The tropical storm triggered one more monumental change. Before Agatha, Rupp liked Guatemala. She liked Guatemalans. After Agatha, she saw a depth of character that had been invisible to her before. When you first meet someone as he mucks out his ruined home with a bucket, you cannot help but know him on a deeper level than you would have had you met him, say, over coffee. After Agatha—after three days of clearing out mud like wet cement and more mud like cake batter—Rupp loved Guatemala. She loved Guatemalans.
Meanwhile, the students’ parents could only watch cable news and worry from afar. The picture they got from media didn’t jibe with the good-humored resolve the students described on phone calls home. They saw only anarchy and sorrow on TV.
“Are you sure you’re okay? Are you sure it’s safe?” they asked. “It looks absolutely horrible on the news.”
The discrepancy between what the Global Service Learning students experienced in Guatemala and the picture painted in the media didn’t surprise Brenda Bence (‘83) of Singapore. Bence is perhaps Nebraska Wesleyan’s strongest advocate for international study. “I can give you example after example after example of how the news dramatizes a lot of what happens overseas.”
What struck Japan in March was one of the rare events that transcended the hyperbolic nature of cable news. Its devastation simply couldn’t be exaggerated. CNN cannot aggrandize an ocean swallowing a coast and spitting it back out.
But Bence is steadfast. World events—even of this magnitude—cannot shake NWU or sway its students from the value of international service and study.
She said, “I’m not trying to be cavalier. I understand the nervousness parents feel when their sons and daughters travel abroad.” One can never be sure what might happen abroad. Likewise, she said, one can never be sure what might happen at home. Students simply cannot afford to allow anxiety to curtail their international experiences. “International study used to be the exception. Now it’s the price of entry,” she said, for leadership opportunities in a global marketplace.
Still, Bence doesn’t advocate thoughtless risks. Prior to her move to Singapore, Bence lived in Bangkok, Thailand, for 11 years—“longer than I’ve lived anywhere else in my life.” But political unrest and economic uncertainty there and attractive business opportunities in Singapore pushed Bence to leave a city she loved. In fact, she’d been set to host Global Service Learning students in Bangkok before safety concerns triggered a change in destination. (Ironically, Guatemala, with its flowing lava and sliding mud, was Global Service Learning’s safety destination.)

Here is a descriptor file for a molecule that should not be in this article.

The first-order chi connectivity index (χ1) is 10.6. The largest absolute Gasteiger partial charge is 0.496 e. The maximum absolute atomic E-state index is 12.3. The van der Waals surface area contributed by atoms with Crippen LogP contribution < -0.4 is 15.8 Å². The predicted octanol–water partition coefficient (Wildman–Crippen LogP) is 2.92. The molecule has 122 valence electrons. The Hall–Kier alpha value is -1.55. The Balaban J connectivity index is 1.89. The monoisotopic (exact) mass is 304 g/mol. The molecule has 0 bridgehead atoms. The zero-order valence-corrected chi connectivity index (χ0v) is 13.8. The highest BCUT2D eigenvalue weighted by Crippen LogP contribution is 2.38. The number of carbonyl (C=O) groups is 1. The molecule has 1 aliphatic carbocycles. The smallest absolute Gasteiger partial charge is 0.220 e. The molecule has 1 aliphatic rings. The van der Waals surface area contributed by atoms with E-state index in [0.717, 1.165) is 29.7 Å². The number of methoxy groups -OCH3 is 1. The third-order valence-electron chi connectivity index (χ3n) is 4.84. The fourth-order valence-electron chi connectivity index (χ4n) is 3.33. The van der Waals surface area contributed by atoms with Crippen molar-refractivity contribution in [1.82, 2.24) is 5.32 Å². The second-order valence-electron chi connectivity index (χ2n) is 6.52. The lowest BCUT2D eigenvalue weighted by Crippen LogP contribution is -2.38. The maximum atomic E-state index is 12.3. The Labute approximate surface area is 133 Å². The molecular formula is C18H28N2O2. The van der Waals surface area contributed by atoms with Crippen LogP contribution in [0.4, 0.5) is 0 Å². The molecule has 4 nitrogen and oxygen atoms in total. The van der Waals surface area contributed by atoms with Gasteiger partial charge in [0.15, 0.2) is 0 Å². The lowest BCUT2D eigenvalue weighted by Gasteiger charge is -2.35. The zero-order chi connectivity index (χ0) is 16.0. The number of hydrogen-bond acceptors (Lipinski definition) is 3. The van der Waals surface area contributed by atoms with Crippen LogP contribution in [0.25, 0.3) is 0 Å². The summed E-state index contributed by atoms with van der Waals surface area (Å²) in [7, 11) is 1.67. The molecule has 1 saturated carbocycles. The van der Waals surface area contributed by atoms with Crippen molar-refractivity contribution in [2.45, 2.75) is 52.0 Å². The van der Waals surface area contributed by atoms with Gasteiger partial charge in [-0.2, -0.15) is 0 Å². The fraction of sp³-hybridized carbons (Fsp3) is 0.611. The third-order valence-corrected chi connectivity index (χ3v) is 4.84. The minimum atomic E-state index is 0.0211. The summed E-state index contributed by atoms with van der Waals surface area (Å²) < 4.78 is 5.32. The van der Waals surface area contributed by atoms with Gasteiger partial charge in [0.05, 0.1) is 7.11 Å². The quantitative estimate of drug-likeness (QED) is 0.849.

Rather than shirking fearfully or advancing blindly, Bence encourages students and parents to have accurate, rational perspectives on risk when traveling. She described traveling in Asia during the 2003 SARS scare—a time when perceived danger far outweighed actual risk. “You could shake hands with 3,000 people a day in Asia and not touch someone with SARS for 30 years,” she said. She looked rationally at the risks and determined there was little to worry about. She described flying on nearly empty planes and visiting famous—and almost desolate—places.
“It was the perfect time to travel,” Bence remembered. “We had all these places virtually to ourselves.”
Bence described a much larger risk she took on a recent trip to Greece. There, she decided to get a haircut from a barber she couldn’t really communicate with. “What was I thinking?” She laughed. “I had more hair when I was born!”
Risky haircuts aside, Bence claimed no regrets in her travels. “The downsides (to travel) are infinitesimal. And the upsides are truly incredible.”
Would Rupp say the same? Or would weaving her way around six distinct disasters in three chaotic days in Guatemala leave her a little gun-shy?
Her plans speak for themselves. The May graduate is moving to Antigua in the fall. There, she’ll work full-time building homes for the same agency she and the other Global Service Learning students helped last summer.